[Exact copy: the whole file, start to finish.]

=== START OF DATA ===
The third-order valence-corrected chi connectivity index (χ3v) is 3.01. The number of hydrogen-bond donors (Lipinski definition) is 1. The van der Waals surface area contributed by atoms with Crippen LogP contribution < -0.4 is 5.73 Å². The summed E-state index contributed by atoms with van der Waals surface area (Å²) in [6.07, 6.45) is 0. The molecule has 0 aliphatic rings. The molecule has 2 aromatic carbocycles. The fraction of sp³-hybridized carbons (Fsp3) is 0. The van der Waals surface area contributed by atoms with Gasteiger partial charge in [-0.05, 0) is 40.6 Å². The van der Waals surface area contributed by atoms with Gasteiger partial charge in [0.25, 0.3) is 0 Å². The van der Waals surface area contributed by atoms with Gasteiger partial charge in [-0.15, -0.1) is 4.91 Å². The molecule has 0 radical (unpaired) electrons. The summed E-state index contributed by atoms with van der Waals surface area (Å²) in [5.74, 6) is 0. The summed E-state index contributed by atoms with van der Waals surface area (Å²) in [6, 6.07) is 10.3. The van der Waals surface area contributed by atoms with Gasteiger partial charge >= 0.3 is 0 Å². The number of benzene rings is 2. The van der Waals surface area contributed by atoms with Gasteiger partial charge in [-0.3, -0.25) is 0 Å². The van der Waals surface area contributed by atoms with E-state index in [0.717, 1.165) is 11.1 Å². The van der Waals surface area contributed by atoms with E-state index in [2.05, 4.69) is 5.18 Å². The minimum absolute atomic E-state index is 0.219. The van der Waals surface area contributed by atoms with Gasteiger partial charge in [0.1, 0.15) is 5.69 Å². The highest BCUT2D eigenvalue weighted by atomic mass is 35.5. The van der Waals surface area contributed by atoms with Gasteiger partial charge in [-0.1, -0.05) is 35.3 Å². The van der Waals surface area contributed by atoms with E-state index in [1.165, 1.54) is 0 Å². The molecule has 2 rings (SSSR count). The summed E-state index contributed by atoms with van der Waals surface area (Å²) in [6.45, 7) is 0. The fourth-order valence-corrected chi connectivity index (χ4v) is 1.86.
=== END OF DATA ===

The third-order valence-corrected chi connectivity index (χ3v) is 3.01. The number of hydrogen-bond donors (Lipinski definition) is 1. The van der Waals surface area contributed by atoms with Crippen LogP contribution < -0.4 is 5.73 Å². The summed E-state index contributed by atoms with van der Waals surface area (Å²) in [6.07, 6.45) is 0. The molecule has 0 aliphatic rings. The molecule has 2 aromatic carbocycles. The fraction of sp³-hybridized carbons (Fsp3) is 0. The van der Waals surface area contributed by atoms with Gasteiger partial charge in [-0.05, 0) is 40.6 Å². The van der Waals surface area contributed by atoms with Gasteiger partial charge in [0.25, 0.3) is 0 Å². The van der Waals surface area contributed by atoms with Gasteiger partial charge in [-0.15, -0.1) is 4.91 Å². The molecule has 0 radical (unpaired) electrons. The summed E-state index contributed by atoms with van der Waals surface area (Å²) in [5.74, 6) is 0. The summed E-state index contributed by atoms with van der Waals surface area (Å²) in [6, 6.07) is 10.3. The van der Waals surface area contributed by atoms with Gasteiger partial charge >= 0.3 is 0 Å². The number of benzene rings is 2. The van der Waals surface area contributed by atoms with Gasteiger partial charge in [-0.3, -0.25) is 0 Å². The van der Waals surface area contributed by atoms with E-state index in [0.717, 1.165) is 11.1 Å². The van der Waals surface area contributed by atoms with E-state index in [2.05, 4.69) is 5.18 Å². The minimum absolute atomic E-state index is 0.219. The van der Waals surface area contributed by atoms with Gasteiger partial charge in [0.1, 0.15) is 5.69 Å². The highest BCUT2D eigenvalue weighted by atomic mass is 35.5. The van der Waals surface area contributed by atoms with Gasteiger partial charge in [-0.1, -0.05) is 35.3 Å². The van der Waals surface area contributed by atoms with E-state index in [1.165, 1.54) is 0 Å². The molecule has 2 rings (SSSR count). The summed E-state index contributed by atoms with van der Waals surface area (Å²) in [6.45, 7) is 0. The fourth-order valence-corrected chi connectivity index (χ4v) is 1.86.